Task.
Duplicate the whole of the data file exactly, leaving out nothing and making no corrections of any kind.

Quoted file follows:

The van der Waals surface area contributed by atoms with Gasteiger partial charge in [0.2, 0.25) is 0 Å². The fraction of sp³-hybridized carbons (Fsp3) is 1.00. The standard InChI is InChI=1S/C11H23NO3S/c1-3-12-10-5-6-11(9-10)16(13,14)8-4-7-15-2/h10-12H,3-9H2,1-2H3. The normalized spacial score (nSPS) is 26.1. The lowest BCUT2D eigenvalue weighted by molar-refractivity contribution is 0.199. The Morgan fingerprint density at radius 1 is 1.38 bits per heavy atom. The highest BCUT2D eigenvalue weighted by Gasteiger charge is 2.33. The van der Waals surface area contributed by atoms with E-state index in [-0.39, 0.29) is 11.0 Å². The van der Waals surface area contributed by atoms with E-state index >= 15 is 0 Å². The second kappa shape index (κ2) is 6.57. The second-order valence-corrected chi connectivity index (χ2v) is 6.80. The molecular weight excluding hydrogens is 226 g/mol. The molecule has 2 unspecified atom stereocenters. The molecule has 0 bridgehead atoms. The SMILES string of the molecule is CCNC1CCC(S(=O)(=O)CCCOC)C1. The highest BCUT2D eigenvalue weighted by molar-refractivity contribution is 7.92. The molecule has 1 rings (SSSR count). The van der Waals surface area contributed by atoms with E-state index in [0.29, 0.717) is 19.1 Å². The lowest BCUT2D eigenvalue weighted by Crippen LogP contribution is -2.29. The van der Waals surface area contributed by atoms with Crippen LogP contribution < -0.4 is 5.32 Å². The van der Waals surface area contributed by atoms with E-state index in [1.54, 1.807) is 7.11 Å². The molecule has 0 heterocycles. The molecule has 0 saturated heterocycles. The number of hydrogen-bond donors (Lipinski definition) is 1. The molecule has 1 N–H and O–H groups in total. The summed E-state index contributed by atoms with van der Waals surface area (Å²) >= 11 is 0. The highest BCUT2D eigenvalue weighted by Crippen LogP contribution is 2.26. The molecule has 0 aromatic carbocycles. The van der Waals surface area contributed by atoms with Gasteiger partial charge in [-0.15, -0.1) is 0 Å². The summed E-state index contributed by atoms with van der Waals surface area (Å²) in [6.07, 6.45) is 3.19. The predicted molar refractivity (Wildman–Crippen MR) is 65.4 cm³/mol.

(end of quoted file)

The van der Waals surface area contributed by atoms with Gasteiger partial charge in [0.2, 0.25) is 0 Å². The fraction of sp³-hybridized carbons (Fsp3) is 1.00. The standard InChI is InChI=1S/C11H23NO3S/c1-3-12-10-5-6-11(9-10)16(13,14)8-4-7-15-2/h10-12H,3-9H2,1-2H3. The normalized spacial score (nSPS) is 26.1. The lowest BCUT2D eigenvalue weighted by molar-refractivity contribution is 0.199. The Morgan fingerprint density at radius 1 is 1.38 bits per heavy atom. The highest BCUT2D eigenvalue weighted by Gasteiger charge is 2.33. The van der Waals surface area contributed by atoms with E-state index in [-0.39, 0.29) is 11.0 Å². The van der Waals surface area contributed by atoms with E-state index >= 15 is 0 Å². The second kappa shape index (κ2) is 6.57. The second-order valence-corrected chi connectivity index (χ2v) is 6.80. The molecular weight excluding hydrogens is 226 g/mol. The molecule has 2 unspecified atom stereocenters. The molecule has 0 bridgehead atoms. The SMILES string of the molecule is CCNC1CCC(S(=O)(=O)CCCOC)C1. The highest BCUT2D eigenvalue weighted by molar-refractivity contribution is 7.92. The molecule has 1 rings (SSSR count). The van der Waals surface area contributed by atoms with E-state index in [0.29, 0.717) is 19.1 Å². The lowest BCUT2D eigenvalue weighted by Crippen LogP contribution is -2.29. The van der Waals surface area contributed by atoms with Crippen LogP contribution < -0.4 is 5.32 Å². The van der Waals surface area contributed by atoms with E-state index in [1.54, 1.807) is 7.11 Å². The molecule has 0 heterocycles. The molecule has 0 saturated heterocycles. The number of hydrogen-bond donors (Lipinski definition) is 1. The molecule has 1 N–H and O–H groups in total. The summed E-state index contributed by atoms with van der Waals surface area (Å²) >= 11 is 0. The highest BCUT2D eigenvalue weighted by Crippen LogP contribution is 2.26. The molecule has 0 aromatic carbocycles. The van der Waals surface area contributed by atoms with Gasteiger partial charge in [-0.15, -0.1) is 0 Å². The summed E-state index contributed by atoms with van der Waals surface area (Å²) in [6.07, 6.45) is 3.19. The predicted molar refractivity (Wildman–Crippen MR) is 65.4 cm³/mol.